Private investors – particularly those overseas – are frequently elbowed out or have to incur a higher cost in order gain access. These often come in the form of having to pay higher royalties for the extracted resources.

The rise in commodity prices has driven a wedge between investors and the state’s strategic interests.

Local politicians – out of a desire to boost their political clout – are imposing higher regulatory costs and diverting profits away from foreign shareholders to distribute them locally. There have also been threats of expropriation without compensation, particularly from the South African government.

Mining companies all over the world have cited resource nationalism and political risk via government intervention as the biggest obstacle to further investment. Companies are less likely to invest in a country where the regulatory terrain is constantly changing, and often to their disadvantage.


Resource nationalism has been resurfacing in emerging markets, particularly in Sub-Saharan Africa. The Tanzanian government earlier this year implemented new regulatory measures on gold that required foreign-owned mining companies to provide shares to local firms and the state.

In Zambia, raw and refined copper combined account for 80% of all their exports. The government is planning to increase mining taxes and raise the royalties by 1.5%. The current range is between 4-6%. The Global X Copper Miners ETF has been falling this year from rising political risk associated with resource nationalism.

The Democratic Republic of the Congo (DRC) – which happens to be the largest exporter of cobalt – has undertaken a similar set of measures. The government put forward a new mining code that increased royalties from 2% to 3.5%. Glencore, the largest producer of cobalt, has had their stock tumble this year as uncertainty ravages the market. They also faced legal challenges from the DRC.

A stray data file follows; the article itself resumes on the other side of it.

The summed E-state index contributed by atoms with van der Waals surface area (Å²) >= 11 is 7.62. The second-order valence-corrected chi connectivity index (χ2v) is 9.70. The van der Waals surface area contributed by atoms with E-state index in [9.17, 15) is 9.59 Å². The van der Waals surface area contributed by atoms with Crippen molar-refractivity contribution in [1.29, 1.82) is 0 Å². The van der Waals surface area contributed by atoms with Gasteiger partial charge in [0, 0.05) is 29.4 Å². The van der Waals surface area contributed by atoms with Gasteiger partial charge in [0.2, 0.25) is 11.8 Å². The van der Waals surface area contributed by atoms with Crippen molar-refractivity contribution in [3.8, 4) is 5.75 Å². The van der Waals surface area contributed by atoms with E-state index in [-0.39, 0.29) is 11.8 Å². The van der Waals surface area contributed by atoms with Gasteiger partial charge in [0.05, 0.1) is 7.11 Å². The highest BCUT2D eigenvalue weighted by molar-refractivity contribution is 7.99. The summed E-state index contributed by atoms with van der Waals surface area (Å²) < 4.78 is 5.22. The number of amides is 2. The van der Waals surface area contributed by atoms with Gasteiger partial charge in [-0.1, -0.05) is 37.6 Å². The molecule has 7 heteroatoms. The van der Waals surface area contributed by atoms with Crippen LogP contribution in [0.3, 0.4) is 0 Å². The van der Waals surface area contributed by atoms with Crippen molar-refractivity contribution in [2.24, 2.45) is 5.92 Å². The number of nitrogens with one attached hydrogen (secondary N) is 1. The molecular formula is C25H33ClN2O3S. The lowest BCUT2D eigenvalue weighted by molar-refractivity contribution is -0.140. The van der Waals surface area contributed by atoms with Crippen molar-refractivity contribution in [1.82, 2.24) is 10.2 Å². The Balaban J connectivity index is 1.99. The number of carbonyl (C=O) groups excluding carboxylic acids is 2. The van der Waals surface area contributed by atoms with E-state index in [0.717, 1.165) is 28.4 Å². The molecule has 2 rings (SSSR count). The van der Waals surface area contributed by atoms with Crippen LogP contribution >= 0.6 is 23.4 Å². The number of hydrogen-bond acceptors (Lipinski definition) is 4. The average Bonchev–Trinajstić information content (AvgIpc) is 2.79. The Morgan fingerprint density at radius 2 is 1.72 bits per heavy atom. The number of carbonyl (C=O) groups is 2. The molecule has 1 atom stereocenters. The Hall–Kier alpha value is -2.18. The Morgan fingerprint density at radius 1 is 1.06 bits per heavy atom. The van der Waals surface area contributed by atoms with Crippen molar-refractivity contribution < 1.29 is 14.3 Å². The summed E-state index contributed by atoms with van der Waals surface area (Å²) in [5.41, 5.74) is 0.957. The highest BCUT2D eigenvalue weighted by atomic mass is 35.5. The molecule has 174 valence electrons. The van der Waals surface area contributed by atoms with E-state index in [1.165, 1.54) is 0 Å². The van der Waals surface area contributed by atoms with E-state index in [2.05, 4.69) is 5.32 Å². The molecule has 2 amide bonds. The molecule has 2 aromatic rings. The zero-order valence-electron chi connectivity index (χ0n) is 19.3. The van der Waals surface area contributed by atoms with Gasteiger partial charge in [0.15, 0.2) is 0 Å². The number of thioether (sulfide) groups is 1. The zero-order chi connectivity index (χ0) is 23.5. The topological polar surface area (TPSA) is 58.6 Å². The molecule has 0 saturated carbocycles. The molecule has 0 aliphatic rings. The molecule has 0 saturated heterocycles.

Resource nationalism and trade wars negatively affecting commodities

Glencore Stock, Global X Copper Miners ETF, Silver Futures - Daily Chart

Resource nationalism is also seen in Asia. In the Philippines, President Rodrigo Duerte has threatened miners he would “tax [miners] to death”. There is also concern that Indonesia and Mexico may follow a comparable set of policies.


The rise of this kind of resource-oriented protectionism is yet another among a multitude of factors that are weighing down emerging markets. The raging trade wars fueled by the recent surge in US-led protectionism and the strengthening US Dollar – the latter a function of an increasingly hawkish Federal Reserve – have been the primary forces driving global risk aversion.

Many developing countries have their debt denominated in the Greenback. This has made it more difficult for governments in emerging markets to pay back their debt, especially against the backdrop of a global slowdown. Cycle-sensitive assets like the Australian and New Zealand Dollar have also been on a steady decline since the beginning of the year.As risk appetite continues to fade among investors, the Aussie, Kiwi, emerging markets and other growth-anchored assets are likely to suffer.

Risk-sensitive assets decline as global risk increases

Emerging Markets, Australian Dollar, New Zealand Dollar - Daily Chart


--- Written by Dimitri Zabelin, Jr Currency Analyst for DailyFX.com

To contact Dimitri, use the comments section below or @ZabelinDimitrion Twitter

DailyFX provides forex news and technical analysis on the trends that influence the global currency markets.


News & Analysis at your fingertips.